The fact that the wheel always returns an average of 428 has an unusual consequence that will help casinos. Wild card games have a quad frequency much higher than 428, so players will do considerably better by playing five coins per line on wild card games than six coins per line. (It would be a rare player who played the Wheel Poker game consistently at five coins per line.) Players who are used to recognizing good Deuces Wild pay schedules will frequently assume that playing such a pay schedule on this machine is a good idea. They will be wrong.

Adding to the player problems on playing this game with wild cards is that there is no currently available player software that is directly useful in figuring out this strategy. While good players can use existing tools to ?cut and paste? together a strategy, most simply won?t because the return on the game is better if they just play it straight. There may well be special strategy considerations for the 16-10-4-4-3 Deuces Wild variation of Wheel Poker. I?ll never know for sure because I have no incentive to study it.

The net effect of this is that casinos can afford to be looser than usual on these machines because they will overhold. How loose your games are varies tremendously by casino, but let?s say for example that your loosest ?regular? game is 8/5 Bonus Poker?which returns 99.17 percent when played well. This game on Wheel Poker returns 99.59 percent, which would appear to be higher than your ?standards.?

You should make an exception. You will make more money on the 8/5 Bonus Wheel Poker game than you do on regular 8/5 Bonus. Your standard shouldn?t be how much the perfect player can make, but rather how much the machine adds to your bottom line.

And it is perfectly reasonable to have the Deuces Wild pay schedules one or two notches looser on this game. The actual return will be less, even though the pay schedule appears to be looser.

Remember, at least some of your players are motivated by looser pay schedules, so the looser you make them, the more play you will get. Making the pay schedules too loose can be costly, of course, but on this particular game, making them a little looser than you otherwise would is a smart idea.

Quick Quads
Quick Quads is another six-coin machine that appears in Triple Play and Five Play versions. It also comes in a variety of games and pay schedules, although none for wild card games. The ?gimmick? on this game is that if you have a three-of-a-kind (also called a ?trip?), if the ranks of the fourth and fifth cards add up to the rank of the trip, you get paid for a quad. That is, 88853 and 88844 get paid just as much as 8888K.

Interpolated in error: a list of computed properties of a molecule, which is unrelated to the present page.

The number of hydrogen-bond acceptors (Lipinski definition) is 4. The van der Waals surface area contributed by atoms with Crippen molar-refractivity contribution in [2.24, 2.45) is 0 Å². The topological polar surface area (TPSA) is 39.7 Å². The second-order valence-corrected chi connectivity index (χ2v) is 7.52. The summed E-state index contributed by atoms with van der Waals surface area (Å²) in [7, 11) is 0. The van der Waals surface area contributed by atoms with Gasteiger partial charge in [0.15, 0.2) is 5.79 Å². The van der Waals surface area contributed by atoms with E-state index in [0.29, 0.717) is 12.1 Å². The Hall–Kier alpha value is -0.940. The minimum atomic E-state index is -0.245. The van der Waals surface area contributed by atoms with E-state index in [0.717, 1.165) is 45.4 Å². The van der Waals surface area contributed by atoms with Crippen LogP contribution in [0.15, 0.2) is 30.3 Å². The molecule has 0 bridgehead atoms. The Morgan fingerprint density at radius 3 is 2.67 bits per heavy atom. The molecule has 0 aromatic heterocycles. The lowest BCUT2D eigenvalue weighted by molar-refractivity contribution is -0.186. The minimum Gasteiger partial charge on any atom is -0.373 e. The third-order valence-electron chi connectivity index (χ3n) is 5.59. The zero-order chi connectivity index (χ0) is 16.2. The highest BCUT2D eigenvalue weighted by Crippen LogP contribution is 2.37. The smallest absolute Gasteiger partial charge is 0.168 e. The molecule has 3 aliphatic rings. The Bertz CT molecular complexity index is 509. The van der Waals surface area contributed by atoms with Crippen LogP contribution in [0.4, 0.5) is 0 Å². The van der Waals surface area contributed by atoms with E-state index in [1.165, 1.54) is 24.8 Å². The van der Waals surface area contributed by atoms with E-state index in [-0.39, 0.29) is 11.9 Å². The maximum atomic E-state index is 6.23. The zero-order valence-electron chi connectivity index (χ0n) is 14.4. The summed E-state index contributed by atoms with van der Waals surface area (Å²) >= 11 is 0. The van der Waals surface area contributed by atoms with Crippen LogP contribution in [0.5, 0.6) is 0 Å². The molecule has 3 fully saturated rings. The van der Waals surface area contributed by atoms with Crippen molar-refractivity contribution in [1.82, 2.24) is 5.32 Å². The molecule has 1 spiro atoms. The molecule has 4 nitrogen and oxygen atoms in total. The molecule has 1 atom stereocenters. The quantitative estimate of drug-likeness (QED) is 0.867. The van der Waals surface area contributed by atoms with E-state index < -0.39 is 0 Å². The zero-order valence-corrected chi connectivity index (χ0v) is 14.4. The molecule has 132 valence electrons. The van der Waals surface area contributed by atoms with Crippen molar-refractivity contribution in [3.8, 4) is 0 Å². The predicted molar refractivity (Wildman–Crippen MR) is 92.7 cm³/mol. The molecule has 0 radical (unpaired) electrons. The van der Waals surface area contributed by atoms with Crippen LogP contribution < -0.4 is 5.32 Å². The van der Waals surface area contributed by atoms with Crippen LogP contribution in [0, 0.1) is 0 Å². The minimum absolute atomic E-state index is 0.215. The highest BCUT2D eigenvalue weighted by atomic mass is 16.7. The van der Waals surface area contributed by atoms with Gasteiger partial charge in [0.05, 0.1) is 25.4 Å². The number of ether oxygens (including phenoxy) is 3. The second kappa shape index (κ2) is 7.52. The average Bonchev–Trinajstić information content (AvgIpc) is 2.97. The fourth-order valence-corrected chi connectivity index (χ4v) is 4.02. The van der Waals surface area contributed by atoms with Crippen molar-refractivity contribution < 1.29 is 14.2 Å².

Quads are a very exciting part of the game, and when they come around a lot more frequently than usual, this makes for an exciting, popular game. To be sure, the designers of the game have taken this frequency into account as they designed the payouts for the game, but the perception is that you?re getting a much-better-than-average deal. As you know, perception is important when players decide what game to play.

In regular video poker, trip tens (TTT) are equally valuable to trip fives (555). Not in this game. Trip tens may be turned into quads by 9A, 82, 73, 64 and 55 while trip fives may only be enhanced by 4A and 32. Not surprisingly, in this game the ranking is TTT > 999 > 888 > 777 > 666 > 555.

In many games, quad 2s-4s are worth more than quad 5s-Ks. In this game, 444 > 333 > 222. Whether 444 is more or less valuable than 555 depends on the exact pay schedule.

This is another game where current player software fails to give a good strategy, so it takes a very committed player to create one.

There is a unique feature to Quick Quads that isn?t found in any other game that I know of?so players aren?t used to looking for it. I call it ?Redundant Full Houses.?

On the hands TTT55, 88844, 66633, 44422 and 222AA, players get paid for quads in this game. It will be easy for them to overestimate how much this is worth, because they have to give up a full house in order to get the quad. Let?s say trips are worth 15 coins, full houses 40, and quads 250. With 88853 the player is netting an extra 235 coins (250 ? 15 = 235) because the hand would normally only be paid as a three-of-a-kind. With 88844 the player is netting ?only? an extra 210 coins (250 ? 40 = 210) because the hand is usually paid as a full house.

I know of no other game without wild cards where the same hand can be paid as a full house or a quad. Since players aren?t used to looking for this, many will ignore it in their calculations.

Because of the difficulty of obtaining a good strategy and new features not seen before, this game will also overhold. This means that the casino can afford to be somewhat looser in terms of theoretical return than normally is true.